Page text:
Written by Steven Hansen
The non-seasonally adjusted Case-Shiller home price index (20 cities) for April 2014 (released today) rate of growth again declined sharply but showed the 23rd consecutive monthly year-over-year gain in housing prices since the end of the housing stimulus in 2010.
- 20 city unadjusted home price rate of growth decelerated 1.6% month-over-month. [note that headline unadjusted month-over-month change was +0.2% – Econintersect uses the change in year-over-year growth from month-to-month to calculate the change in rate of growth]
- Case-Shiller continues to show the highest year-over-year home price gains of any home price index.
- The market expected:
|20-city, SA – M/M||0.4 % to 1.9 %||0.8 %||0.2%|
|20-city, NSA – M/M||0.3 % to 1.0 %||0.8 %||1.1%|
|20-city, NSA – Yr/Yr||10.2 % to 12.0 %||11.4 %||10.8%|
S&P/Case-Shiller Home Price Indices Year-over-Year Change
Comparing all the home price indices, it needs to be understood each of the indices uses a unique methodology in compiling their index – and no index is perfect. The National Association of Realtors normally shows exaggerated movements which likely is due to inclusion of more higher value homes.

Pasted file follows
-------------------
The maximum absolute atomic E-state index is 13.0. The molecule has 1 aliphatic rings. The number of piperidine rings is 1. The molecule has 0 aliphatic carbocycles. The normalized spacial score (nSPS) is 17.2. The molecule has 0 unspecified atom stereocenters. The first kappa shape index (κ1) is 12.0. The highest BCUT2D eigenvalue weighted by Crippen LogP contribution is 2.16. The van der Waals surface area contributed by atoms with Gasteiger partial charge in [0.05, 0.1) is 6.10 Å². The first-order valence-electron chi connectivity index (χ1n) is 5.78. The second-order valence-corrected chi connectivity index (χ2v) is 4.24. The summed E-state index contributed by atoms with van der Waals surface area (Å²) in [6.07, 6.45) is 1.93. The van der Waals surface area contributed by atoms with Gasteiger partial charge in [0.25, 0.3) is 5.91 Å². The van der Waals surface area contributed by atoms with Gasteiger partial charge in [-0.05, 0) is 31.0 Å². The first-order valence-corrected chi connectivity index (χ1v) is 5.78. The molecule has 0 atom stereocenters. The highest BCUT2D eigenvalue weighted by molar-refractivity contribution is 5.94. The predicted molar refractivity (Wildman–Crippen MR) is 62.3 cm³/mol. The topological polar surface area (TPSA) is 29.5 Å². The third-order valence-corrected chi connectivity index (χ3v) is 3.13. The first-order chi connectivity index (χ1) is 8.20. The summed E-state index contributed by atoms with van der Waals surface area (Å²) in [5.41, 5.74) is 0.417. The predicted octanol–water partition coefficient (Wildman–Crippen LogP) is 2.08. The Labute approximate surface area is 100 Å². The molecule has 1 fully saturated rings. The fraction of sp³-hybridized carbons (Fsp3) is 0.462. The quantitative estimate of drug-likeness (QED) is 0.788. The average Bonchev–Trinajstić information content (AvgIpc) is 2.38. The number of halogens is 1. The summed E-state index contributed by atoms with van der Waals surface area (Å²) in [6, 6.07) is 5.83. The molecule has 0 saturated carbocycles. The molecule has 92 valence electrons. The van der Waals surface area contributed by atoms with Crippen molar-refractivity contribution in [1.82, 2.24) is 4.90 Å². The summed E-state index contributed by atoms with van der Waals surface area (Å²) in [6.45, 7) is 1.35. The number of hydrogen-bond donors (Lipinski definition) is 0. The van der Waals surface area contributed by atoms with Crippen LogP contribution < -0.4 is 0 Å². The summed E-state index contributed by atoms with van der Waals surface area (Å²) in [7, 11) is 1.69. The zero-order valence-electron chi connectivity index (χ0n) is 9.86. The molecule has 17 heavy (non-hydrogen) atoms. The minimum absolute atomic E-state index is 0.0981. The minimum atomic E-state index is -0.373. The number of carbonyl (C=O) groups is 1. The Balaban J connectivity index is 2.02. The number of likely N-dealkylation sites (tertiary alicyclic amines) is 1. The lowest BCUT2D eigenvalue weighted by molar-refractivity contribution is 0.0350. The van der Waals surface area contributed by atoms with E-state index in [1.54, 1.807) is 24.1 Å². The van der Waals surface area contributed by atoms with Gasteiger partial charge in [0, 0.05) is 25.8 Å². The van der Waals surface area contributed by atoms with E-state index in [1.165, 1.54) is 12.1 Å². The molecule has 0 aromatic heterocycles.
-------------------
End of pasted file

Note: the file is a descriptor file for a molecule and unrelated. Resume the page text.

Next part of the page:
Comparison of Home Price Indices – Case-Shiller 3 Month Average (blue line, left axis), CoreLogic (green line, left axis) and National Association of Realtors 3 Month Average (red line, right axis)
The way to understand the dynamics of home prices is to watch the direction of the rate of change. Here home price growth is now decelerating.
Year-over-Year Price Change Home Price Indices – Case-Shiller 3 Month Average (blue bar), CoreLogic (yellow bar) and National Association of Realtors 3 Month Average (red bar)
There are some differences between the indices on the rate of “recovery” of home prices.
A synopsis of Authors of the Leading Indices:
Case Shiller’s David M. Blitzer, Chairman of the Index Committee at S&P Indices:
Although home prices rose in April, the annual gains weakened, overall, prices are rising month-to-month but at a slower rate. Last year some Sunbelt cities were seeing year-over-year numbers close to 30%, now all are below 20%: Las Vegas (18.8%), Los Angeles (14.0%), Phoenix (9.8%), San Diego (15.3%) and San Francisco (18.2%). Other cities around the nation are also experiencing slower price increases.